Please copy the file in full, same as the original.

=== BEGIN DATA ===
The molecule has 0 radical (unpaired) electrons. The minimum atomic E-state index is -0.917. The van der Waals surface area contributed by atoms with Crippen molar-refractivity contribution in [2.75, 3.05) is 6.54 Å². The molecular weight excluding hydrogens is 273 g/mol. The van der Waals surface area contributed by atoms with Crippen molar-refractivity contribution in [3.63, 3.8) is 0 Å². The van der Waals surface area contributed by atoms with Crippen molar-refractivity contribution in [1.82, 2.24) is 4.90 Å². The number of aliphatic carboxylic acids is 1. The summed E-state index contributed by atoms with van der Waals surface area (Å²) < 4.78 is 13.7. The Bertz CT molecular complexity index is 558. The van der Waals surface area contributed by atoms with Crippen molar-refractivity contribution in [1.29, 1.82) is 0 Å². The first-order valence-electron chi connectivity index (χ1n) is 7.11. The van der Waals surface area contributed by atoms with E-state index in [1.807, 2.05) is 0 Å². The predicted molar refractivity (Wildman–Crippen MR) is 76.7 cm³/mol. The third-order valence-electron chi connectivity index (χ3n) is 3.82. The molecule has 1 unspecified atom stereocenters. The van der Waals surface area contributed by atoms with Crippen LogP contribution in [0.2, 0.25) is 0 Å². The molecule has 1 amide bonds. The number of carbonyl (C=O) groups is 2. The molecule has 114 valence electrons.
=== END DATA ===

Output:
The molecule has 0 radical (unpaired) electrons. The minimum atomic E-state index is -0.917. The van der Waals surface area contributed by atoms with Crippen molar-refractivity contribution in [2.75, 3.05) is 6.54 Å². The molecular weight excluding hydrogens is 273 g/mol. The van der Waals surface area contributed by atoms with Crippen molar-refractivity contribution in [3.63, 3.8) is 0 Å². The van der Waals surface area contributed by atoms with Crippen molar-refractivity contribution in [1.82, 2.24) is 4.90 Å². The number of aliphatic carboxylic acids is 1. The summed E-state index contributed by atoms with van der Waals surface area (Å²) < 4.78 is 13.7. The Bertz CT molecular complexity index is 558. The van der Waals surface area contributed by atoms with Crippen molar-refractivity contribution in [1.29, 1.82) is 0 Å². The first-order valence-electron chi connectivity index (χ1n) is 7.11. The van der Waals surface area contributed by atoms with E-state index in [1.807, 2.05) is 0 Å². The predicted molar refractivity (Wildman–Crippen MR) is 76.7 cm³/mol. The third-order valence-electron chi connectivity index (χ3n) is 3.82. The molecule has 1 unspecified atom stereocenters. The van der Waals surface area contributed by atoms with Crippen LogP contribution in [0.2, 0.25) is 0 Å². The molecule has 1 amide bonds. The number of carbonyl (C=O) groups is 2. The molecule has 114 valence electrons.